This probably only applies to intermediate to advanced learners, but it’s my favourite way to practise the languages I already speak. Try watching movies in your language, with English subtitles, or subtitles in the language. Or Google the online version of a newspaper in that language (if I’m feeling very motivated, I read lemonde.fr, spiegel.de or elmundo.es). The radio is also a great tool for language absorption. You can listen to radio in almost any language at tunein.com (and they have a great app for on-the-go listening). Even just listening to some music in another language gets you used to the sound.
I used to be obsessed with these when I was at school and uni. In my opinion, this is a great way to cram vocabulary. Either make your own with paper (write the foreign word on one side and the English word or a picture on the other) and test yourself or get a friend to test you. Or, even better, there are some free programs to do just that, which even remember which words you’re weaker on and bring them up more often until you get them right. I used to use this on the computer, but you can get flashcards in app form now too.
4. Find other people to speak to
Ok, I’ve got it easy here because we have a very international office and I’m never short of someone to annoy with my dodgy Spanish… But even if you’re not surrounded by native speakers, you might be able to track down a language partner using a website like totalingua.com that matches you up with an exchange partner. If no one lives in your area, you can always arrange a Skype chat instead of meeting face to face.
There are some amazing free or cheap apps to download on iPhone or Android. I’m using a combination of DuoLingo and uTalk to learn basic Italian. DuoLingo is free and gives you a good grounding in grammar and basic vocab, whilst uTalk features native speakers for all (70 and counting) languages, and has real audio for all the phrases and vocabulary, so I can pick up on the accent and pronounciation as well. I normally play a couple of the games on the bus to work, although I save the recording quizzes for the privacy of my room!
If you’re more of a paper and pencil type, then there are plenty of language-learning books on the market, and they’re mostly cheap to buy, or you can track some down second hand. I think there’s something to be said for having a paper dictionary if you’re a serious language learner (what if leo.de is down!?) – even if you just decorate your shelves with them to look intellectual (or is that just me?).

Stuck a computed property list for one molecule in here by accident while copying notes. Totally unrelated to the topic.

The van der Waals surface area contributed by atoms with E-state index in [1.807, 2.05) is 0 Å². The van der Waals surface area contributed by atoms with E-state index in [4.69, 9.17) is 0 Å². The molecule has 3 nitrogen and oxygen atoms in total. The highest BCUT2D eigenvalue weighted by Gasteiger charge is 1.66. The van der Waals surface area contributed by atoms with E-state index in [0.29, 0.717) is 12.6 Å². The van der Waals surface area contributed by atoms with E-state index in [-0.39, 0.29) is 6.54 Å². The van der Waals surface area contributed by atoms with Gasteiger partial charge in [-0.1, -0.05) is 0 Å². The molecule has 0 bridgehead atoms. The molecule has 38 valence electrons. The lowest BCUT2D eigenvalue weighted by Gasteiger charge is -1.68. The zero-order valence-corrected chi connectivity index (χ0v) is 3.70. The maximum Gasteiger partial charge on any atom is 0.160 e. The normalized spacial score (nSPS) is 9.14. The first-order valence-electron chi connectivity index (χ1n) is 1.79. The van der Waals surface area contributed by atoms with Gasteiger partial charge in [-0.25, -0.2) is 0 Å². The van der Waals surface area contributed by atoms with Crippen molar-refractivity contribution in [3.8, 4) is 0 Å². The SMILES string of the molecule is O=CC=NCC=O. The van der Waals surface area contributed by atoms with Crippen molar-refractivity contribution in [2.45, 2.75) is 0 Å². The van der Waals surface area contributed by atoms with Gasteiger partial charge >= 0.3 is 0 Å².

Have you got any more tips for people learning a language on a budget?
Next week: our guide to learning a language when you’re short of time. If you’ve got any particularly useful tips you’d like to see included, please let us know below!
As you may know, EuroTalk have been working for several years towards the goal of bringing the best possible education to one billion children in developing countries. This work is something we’re very passionate about, and so we’re excited to announce the birth of onebillion, a charitable organisation set up by Jamie and Andrew from EuroTalk to focus solely on making this vision a reality. EuroTalk are proud to support onebillion as they continue their vital work, and we’ll be bringing you regular updates and news on what they’ve been up to.
So for today’s post, it’s over to Alex for an update from Malawi:
Over here at onebillion, we’re working hard on producing the final six topics for Maths, age 4-6, writing and programming a practice app to accompany Maths, age 3-5 and planning a whole lot of new Learn to Read and Letters and Sounds material. We’re also making progress, slowly but surely, towards expanding our Masamu (maths) project throughout all 5,000 schools in Malawi!
So, what have we been up to in Malawi recently? Well, first and foremost, we’re in the process of looking for a second school in which to implement our Masamu intervention. This has been running successfully at Biwi school in Lilongwe for almost a year now and an independent study by the University of Nottingham has shown that using the apps for as little as eight weeks can drastically increase children’s level of maths knowledge. So Andrew and Jamie have spent a couple of days at Ngwenya school, also in Lilongwe, to assess its suitability as a second school for us to get working in. Ngwenya seems to be a well-organised school, and even has desks in its classrooms! However it is a huge school with 5,000 pupils in total – meaning it will pose some challenges in terms of scaling our current intervention.